IC2 PREPHOUSE LIMITED
ISCOS ReGen Fund
Jia Ying Community Services Society
LAKESIDE FAMILY SERVICES
Leukemia and Lymphoma Foundation
MAMRE OAKS LIMITED
MARYMOUNT CENTRE
Methodist Welfare Services
Migrant Workers' Assistance Fund
NAM HONG WELFARE SERVICE SOCIETY
PROJECT SMILE LIMITED
Promisedland Community Services
RESILIENCE COLLECTIVE LTD.
Singapore Cancer Society
SOCIETY FOR THE PREVENTION OF CRUELTY TO ANIMALS, SINGAPORE
THE COMMUNITY JUSTICE CENTRE LIMITED
TSAO FOUNDATION
Waterways Watch Society
WE CARE COMMUNITY SERVICES LIMITED

Explanations

For the full explanations, I have attached it in this file below - it is a csv file with '|' as delimiters instead of comma, due to the text in the file.

Methodology

Getting the data

We scraped this data from the Charity Portal, getting information such as financial data, descriptions of the organisations, and also their websites.

Evaluating the data

We put this data into an excel spreadsheet, and we briefly looked at different criteria, such as:

  1. Room for funding: how big are their reserves?
  2. Cause area and potential impact: what cause are they championing? Will the target audience increase?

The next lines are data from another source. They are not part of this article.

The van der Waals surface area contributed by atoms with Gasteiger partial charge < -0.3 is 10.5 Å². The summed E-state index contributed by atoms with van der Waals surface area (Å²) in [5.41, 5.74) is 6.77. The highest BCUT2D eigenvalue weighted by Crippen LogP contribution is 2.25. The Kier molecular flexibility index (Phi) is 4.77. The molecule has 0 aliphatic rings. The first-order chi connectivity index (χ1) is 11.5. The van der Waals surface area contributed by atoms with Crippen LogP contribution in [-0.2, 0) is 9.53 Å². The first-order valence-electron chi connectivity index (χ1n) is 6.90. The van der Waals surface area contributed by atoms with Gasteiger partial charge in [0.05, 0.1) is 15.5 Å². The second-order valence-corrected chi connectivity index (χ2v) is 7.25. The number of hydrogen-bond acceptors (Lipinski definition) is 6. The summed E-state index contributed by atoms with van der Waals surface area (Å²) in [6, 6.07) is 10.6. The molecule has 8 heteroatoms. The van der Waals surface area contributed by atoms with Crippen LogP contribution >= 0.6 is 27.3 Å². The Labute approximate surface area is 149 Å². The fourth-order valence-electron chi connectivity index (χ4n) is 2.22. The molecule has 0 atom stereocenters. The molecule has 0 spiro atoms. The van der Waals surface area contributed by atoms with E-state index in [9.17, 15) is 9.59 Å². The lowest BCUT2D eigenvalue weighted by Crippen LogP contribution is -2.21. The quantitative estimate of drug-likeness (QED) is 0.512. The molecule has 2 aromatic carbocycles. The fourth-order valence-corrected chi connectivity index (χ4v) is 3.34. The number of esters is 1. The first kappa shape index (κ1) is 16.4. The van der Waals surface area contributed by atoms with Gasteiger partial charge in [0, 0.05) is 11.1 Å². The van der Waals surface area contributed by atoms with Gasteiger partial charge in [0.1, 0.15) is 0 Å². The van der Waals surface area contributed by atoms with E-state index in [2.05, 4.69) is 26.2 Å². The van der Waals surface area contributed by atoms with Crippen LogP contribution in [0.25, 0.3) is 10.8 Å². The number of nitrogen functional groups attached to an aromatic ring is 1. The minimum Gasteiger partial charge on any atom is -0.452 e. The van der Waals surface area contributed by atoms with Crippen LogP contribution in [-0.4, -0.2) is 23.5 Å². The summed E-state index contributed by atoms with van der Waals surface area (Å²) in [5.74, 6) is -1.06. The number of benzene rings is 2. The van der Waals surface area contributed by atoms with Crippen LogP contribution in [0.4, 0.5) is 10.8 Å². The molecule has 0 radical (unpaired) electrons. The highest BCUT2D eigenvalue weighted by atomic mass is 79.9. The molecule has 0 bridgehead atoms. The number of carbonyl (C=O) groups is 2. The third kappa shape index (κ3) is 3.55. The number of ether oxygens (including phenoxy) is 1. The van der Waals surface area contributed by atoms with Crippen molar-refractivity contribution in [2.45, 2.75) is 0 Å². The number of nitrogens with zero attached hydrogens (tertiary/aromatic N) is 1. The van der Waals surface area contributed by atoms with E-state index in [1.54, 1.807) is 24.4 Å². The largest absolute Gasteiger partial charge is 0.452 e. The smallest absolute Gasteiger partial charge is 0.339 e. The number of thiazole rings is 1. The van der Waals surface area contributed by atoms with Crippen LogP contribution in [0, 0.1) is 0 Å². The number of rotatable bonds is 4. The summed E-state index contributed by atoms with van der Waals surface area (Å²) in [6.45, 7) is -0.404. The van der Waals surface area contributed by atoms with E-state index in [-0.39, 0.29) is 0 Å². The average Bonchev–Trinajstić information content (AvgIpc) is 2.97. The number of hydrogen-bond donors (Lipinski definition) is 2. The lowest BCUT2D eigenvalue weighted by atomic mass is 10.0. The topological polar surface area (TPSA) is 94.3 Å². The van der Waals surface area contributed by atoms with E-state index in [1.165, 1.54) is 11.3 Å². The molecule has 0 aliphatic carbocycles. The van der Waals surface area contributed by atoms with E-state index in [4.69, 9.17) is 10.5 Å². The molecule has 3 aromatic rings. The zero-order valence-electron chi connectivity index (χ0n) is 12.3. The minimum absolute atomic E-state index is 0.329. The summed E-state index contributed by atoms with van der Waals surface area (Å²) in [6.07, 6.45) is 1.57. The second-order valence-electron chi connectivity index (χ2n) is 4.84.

3. Transparency: whether the annual and financial reports are easy to find on their website.

To make these judgment calls quickly, we relied a lot on our gut, and weigh room for funding heavily to have a quantitative basis for our evaluation. Generally, we favoured charities that focused more on seemingly neglected causes, that hold smaller reserves.

Presenting the data

This is the piece that we are still working on - right now there aren't a lot of meaningful graphs on this, and this could help us with spotting trends in data.

Future work

A few things pending on my wishlist:

  1. Front-end - creating a data explorer so that users can draw their own conclusions from the data.
  2. Working directly with the Charity Portal to do charity comparisons, and so that we don't scrape the data anymore. Our data is already a bit outdated, from AY 2018 and AY 2019.
  3. Obtaining the relevant reports from the charities.
  4. Interviewing charities.
  5. Deep dive into the charities' annual and financial reports.

Source data

All of our code can be found at this repository on GitHub, including an in-progress website. The spreadsheet for evaluation can be made available upon request - just ping me and I will be able to share with you more.

Of note

We spent about a total of 100 hours on the entire process, from getting the data all the way to presenting it here. Honestly I'd say this is still too shallow a process, but enough to give us some form of idea of the charity landscape in Singapore. Useful exercise to also understand what grantmakers.

Other notable efforts

Just Cause Asia (discontinued) - some archived resources on being a more impactful charity and on giving effectively.

Transparency for Good - they are doing something similar to this evaluation, but sticking solely to financial data, and draw rather different conclusions.